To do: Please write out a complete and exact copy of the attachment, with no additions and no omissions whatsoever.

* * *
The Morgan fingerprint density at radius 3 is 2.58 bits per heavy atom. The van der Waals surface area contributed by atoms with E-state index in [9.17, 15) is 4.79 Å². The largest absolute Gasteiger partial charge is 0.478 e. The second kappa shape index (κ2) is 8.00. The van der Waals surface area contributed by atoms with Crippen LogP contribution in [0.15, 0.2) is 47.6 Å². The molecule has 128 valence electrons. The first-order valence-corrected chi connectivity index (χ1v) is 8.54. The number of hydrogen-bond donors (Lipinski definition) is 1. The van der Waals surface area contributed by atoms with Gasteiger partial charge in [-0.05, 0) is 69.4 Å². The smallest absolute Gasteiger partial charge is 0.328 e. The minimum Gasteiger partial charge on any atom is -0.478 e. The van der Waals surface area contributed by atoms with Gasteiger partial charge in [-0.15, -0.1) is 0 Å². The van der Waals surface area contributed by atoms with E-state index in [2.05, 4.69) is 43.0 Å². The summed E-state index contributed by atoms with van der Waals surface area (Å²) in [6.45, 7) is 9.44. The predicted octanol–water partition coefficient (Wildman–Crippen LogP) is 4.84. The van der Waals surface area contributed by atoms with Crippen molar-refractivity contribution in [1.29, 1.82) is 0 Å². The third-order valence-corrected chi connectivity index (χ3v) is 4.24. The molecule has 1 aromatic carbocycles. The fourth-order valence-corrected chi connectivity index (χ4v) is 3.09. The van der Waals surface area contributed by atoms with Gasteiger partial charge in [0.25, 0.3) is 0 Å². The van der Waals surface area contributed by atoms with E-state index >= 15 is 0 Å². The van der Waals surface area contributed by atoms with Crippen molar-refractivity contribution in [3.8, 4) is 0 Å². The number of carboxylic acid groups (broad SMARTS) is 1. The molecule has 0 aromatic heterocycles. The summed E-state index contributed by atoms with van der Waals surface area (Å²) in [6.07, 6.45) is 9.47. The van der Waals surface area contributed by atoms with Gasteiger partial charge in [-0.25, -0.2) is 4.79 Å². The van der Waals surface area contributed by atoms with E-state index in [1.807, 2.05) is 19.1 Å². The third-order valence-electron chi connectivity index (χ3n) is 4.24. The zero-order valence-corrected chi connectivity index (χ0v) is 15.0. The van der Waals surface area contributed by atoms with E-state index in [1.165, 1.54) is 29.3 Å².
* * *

The Morgan fingerprint density at radius 3 is 2.58 bits per heavy atom. The van der Waals surface area contributed by atoms with E-state index in [9.17, 15) is 4.79 Å². The largest absolute Gasteiger partial charge is 0.478 e. The second kappa shape index (κ2) is 8.00. The van der Waals surface area contributed by atoms with Crippen LogP contribution in [0.15, 0.2) is 47.6 Å². The molecule has 128 valence electrons. The first-order valence-corrected chi connectivity index (χ1v) is 8.54. The number of hydrogen-bond donors (Lipinski definition) is 1. The van der Waals surface area contributed by atoms with Gasteiger partial charge in [-0.05, 0) is 69.4 Å². The smallest absolute Gasteiger partial charge is 0.328 e. The minimum Gasteiger partial charge on any atom is -0.478 e. The van der Waals surface area contributed by atoms with Gasteiger partial charge in [-0.15, -0.1) is 0 Å². The van der Waals surface area contributed by atoms with E-state index in [2.05, 4.69) is 43.0 Å². The summed E-state index contributed by atoms with van der Waals surface area (Å²) in [6.45, 7) is 9.44. The predicted octanol–water partition coefficient (Wildman–Crippen LogP) is 4.84. The van der Waals surface area contributed by atoms with Crippen molar-refractivity contribution in [1.29, 1.82) is 0 Å². The third-order valence-corrected chi connectivity index (χ3v) is 4.24. The molecule has 1 aromatic carbocycles. The fourth-order valence-corrected chi connectivity index (χ4v) is 3.09. The van der Waals surface area contributed by atoms with Gasteiger partial charge in [0.25, 0.3) is 0 Å². The van der Waals surface area contributed by atoms with E-state index >= 15 is 0 Å². The van der Waals surface area contributed by atoms with Crippen molar-refractivity contribution in [3.8, 4) is 0 Å². The number of carboxylic acid groups (broad SMARTS) is 1. The molecule has 0 aromatic heterocycles. The summed E-state index contributed by atoms with van der Waals surface area (Å²) in [6.07, 6.45) is 9.47. The van der Waals surface area contributed by atoms with Gasteiger partial charge in [-0.25, -0.2) is 4.79 Å². The van der Waals surface area contributed by atoms with E-state index in [1.807, 2.05) is 19.1 Å². The third-order valence-electron chi connectivity index (χ3n) is 4.24. The zero-order valence-corrected chi connectivity index (χ0v) is 15.0. The van der Waals surface area contributed by atoms with E-state index in [1.165, 1.54) is 29.3 Å².